Cukaluten, paapuskaaq iwa’aru! Carliangqutartuq. - Hurry, get the midwife! She’s going to have a baby.
Each Alutiq community had at least one midwife, a healer versed in herbal medicines and the arts of bloodletting, surgery, and childbirth. Appointed by her community at a young age and apprenticed to an older midwife, this woman tended the sick, provided prenatal care, and delivered babies. Midwives are remembered fondly for their great knowledge, kindness, and ability to help people.
Healers were believed to have spiritual powers. In addition to learning skills from older women, they were imbued with special knowledge. They simply knew how to diagnose and treat illness—a divine gift. Women worked with their hands to locate sickness and used herbs, steam baths, and touch as therapies. But they were also recognized as helpers for offering domestic assistance. After the birth of a baby, for example, a midwife often stayed in the new mother’s home to help with chores for several weeks.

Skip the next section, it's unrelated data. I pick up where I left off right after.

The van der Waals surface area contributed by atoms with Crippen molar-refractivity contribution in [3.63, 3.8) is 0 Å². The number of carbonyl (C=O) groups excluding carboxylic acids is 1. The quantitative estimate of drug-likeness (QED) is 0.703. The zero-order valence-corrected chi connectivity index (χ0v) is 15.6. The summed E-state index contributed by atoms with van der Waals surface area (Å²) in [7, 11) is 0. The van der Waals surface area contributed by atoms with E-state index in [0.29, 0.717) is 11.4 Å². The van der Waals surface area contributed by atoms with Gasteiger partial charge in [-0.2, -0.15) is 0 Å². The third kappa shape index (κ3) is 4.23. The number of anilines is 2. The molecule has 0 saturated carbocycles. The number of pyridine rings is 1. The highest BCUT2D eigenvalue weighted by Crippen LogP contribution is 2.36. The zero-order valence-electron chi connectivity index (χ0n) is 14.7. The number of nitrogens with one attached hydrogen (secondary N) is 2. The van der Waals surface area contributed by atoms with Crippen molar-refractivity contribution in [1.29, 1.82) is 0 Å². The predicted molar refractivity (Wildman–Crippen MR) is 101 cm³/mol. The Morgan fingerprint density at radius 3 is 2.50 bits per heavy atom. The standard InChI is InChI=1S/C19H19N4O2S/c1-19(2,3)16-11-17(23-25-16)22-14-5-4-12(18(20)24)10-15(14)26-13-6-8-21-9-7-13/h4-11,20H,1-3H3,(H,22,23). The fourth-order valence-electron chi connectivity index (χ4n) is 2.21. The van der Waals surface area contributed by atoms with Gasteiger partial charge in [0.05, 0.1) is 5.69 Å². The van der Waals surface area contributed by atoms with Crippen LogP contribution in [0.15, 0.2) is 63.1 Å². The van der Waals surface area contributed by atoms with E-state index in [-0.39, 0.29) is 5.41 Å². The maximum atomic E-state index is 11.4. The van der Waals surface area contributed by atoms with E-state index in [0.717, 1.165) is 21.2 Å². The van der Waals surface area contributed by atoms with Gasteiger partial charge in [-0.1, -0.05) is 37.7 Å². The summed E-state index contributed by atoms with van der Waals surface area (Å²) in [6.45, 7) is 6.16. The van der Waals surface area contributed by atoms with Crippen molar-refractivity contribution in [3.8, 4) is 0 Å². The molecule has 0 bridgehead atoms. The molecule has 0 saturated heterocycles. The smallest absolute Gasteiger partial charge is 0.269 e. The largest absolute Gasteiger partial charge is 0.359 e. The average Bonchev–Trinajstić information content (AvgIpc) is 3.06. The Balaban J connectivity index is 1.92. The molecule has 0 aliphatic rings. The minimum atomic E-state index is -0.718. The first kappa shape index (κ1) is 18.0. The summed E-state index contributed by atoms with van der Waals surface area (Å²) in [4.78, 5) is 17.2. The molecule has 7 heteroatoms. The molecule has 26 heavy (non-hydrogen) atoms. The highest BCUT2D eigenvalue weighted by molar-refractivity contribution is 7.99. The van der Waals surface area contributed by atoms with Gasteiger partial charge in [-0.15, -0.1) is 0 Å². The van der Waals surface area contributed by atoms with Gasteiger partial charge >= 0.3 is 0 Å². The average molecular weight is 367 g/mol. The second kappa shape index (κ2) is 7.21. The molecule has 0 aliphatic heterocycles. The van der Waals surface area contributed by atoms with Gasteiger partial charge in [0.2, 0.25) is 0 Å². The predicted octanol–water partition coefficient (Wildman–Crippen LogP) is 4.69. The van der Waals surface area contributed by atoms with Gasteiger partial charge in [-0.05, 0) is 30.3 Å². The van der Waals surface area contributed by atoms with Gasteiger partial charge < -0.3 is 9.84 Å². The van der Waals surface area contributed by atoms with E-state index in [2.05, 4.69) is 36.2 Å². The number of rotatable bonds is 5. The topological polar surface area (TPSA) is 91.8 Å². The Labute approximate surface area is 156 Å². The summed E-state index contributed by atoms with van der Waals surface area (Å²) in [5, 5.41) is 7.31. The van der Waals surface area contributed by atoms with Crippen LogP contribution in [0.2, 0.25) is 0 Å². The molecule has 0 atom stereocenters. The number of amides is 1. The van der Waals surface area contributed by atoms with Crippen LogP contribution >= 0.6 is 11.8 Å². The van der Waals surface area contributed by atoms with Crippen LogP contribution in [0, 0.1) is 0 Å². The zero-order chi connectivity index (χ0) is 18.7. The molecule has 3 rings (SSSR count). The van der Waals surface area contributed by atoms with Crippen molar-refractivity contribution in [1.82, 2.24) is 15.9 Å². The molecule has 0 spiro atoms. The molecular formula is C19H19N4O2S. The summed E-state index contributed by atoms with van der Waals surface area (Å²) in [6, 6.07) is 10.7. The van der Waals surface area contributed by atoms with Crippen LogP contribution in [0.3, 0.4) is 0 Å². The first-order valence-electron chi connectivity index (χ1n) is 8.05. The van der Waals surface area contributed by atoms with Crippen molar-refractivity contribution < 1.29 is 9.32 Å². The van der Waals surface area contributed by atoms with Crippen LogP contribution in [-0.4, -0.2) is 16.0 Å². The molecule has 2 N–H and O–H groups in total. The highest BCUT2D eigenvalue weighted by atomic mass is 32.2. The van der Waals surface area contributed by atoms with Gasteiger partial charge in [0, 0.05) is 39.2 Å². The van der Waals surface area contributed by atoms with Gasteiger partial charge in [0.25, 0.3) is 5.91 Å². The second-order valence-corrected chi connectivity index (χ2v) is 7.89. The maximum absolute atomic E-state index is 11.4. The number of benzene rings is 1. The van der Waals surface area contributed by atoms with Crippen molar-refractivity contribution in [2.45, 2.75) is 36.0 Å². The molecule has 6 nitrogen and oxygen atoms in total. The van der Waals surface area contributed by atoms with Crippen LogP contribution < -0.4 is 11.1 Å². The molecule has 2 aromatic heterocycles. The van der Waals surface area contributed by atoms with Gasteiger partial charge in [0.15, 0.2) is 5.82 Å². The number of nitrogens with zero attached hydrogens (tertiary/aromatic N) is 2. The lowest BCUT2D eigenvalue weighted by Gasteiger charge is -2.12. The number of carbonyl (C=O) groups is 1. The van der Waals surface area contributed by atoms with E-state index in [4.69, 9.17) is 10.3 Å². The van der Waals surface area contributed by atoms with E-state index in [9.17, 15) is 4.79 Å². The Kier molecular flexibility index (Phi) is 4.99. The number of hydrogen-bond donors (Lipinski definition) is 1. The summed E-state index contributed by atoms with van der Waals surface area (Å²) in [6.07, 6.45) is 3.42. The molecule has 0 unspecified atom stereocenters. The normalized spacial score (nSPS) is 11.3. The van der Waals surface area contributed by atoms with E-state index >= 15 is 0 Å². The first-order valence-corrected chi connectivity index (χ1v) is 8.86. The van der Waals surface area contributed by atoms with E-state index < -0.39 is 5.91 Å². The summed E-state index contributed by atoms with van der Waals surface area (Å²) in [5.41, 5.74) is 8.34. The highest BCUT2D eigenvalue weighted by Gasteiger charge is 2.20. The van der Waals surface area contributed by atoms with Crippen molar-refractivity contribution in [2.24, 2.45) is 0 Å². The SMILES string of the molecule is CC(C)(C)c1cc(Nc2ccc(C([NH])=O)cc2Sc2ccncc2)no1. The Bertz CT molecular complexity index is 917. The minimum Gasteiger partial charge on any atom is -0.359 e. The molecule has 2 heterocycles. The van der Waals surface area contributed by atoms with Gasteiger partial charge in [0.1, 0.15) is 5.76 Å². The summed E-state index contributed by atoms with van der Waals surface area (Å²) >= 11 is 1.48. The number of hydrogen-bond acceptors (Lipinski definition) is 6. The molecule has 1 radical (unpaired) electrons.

Midwives delivered most of the babies born in Alutiiq communities until the 1950s, when western practitioners began urging expectant mothers to deliver in hospitals far from home. Today, the role of midwife has evolved into the publically funded position of community health aide (CHA). CHAs work as liaisons between their villages and the western medical world. Most are women, and many are descended from traditional healers.
Photo: Girl holds a new baby sibling, Afognak village, ca. 1960. Chadwick Collection.